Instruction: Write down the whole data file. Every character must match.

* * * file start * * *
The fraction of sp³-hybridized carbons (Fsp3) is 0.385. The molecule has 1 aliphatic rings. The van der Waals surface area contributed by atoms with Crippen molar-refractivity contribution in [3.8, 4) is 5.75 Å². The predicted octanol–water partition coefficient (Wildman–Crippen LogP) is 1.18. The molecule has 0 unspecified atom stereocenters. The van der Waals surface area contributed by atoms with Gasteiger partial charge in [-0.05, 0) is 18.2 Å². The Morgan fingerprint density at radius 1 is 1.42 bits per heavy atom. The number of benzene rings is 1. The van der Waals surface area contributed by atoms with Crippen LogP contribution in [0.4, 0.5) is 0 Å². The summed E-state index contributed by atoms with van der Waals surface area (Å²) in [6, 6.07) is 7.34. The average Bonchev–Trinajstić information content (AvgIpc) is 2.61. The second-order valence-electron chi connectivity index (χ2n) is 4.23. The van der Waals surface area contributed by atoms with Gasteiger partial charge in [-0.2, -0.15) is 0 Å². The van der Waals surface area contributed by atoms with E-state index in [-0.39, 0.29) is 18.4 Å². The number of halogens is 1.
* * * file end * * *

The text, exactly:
The fraction of sp³-hybridized carbons (Fsp3) is 0.385. The molecule has 1 aliphatic rings. The van der Waals surface area contributed by atoms with Crippen molar-refractivity contribution in [3.8, 4) is 5.75 Å². The predicted octanol–water partition coefficient (Wildman–Crippen LogP) is 1.18. The molecule has 0 unspecified atom stereocenters. The van der Waals surface area contributed by atoms with Gasteiger partial charge in [-0.05, 0) is 18.2 Å². The Morgan fingerprint density at radius 1 is 1.42 bits per heavy atom. The number of benzene rings is 1. The van der Waals surface area contributed by atoms with Crippen LogP contribution in [0.4, 0.5) is 0 Å². The summed E-state index contributed by atoms with van der Waals surface area (Å²) in [6, 6.07) is 7.34. The average Bonchev–Trinajstić information content (AvgIpc) is 2.61. The second-order valence-electron chi connectivity index (χ2n) is 4.23. The van der Waals surface area contributed by atoms with Gasteiger partial charge in [-0.2, -0.15) is 0 Å². The van der Waals surface area contributed by atoms with E-state index in [-0.39, 0.29) is 18.4 Å². The number of halogens is 1.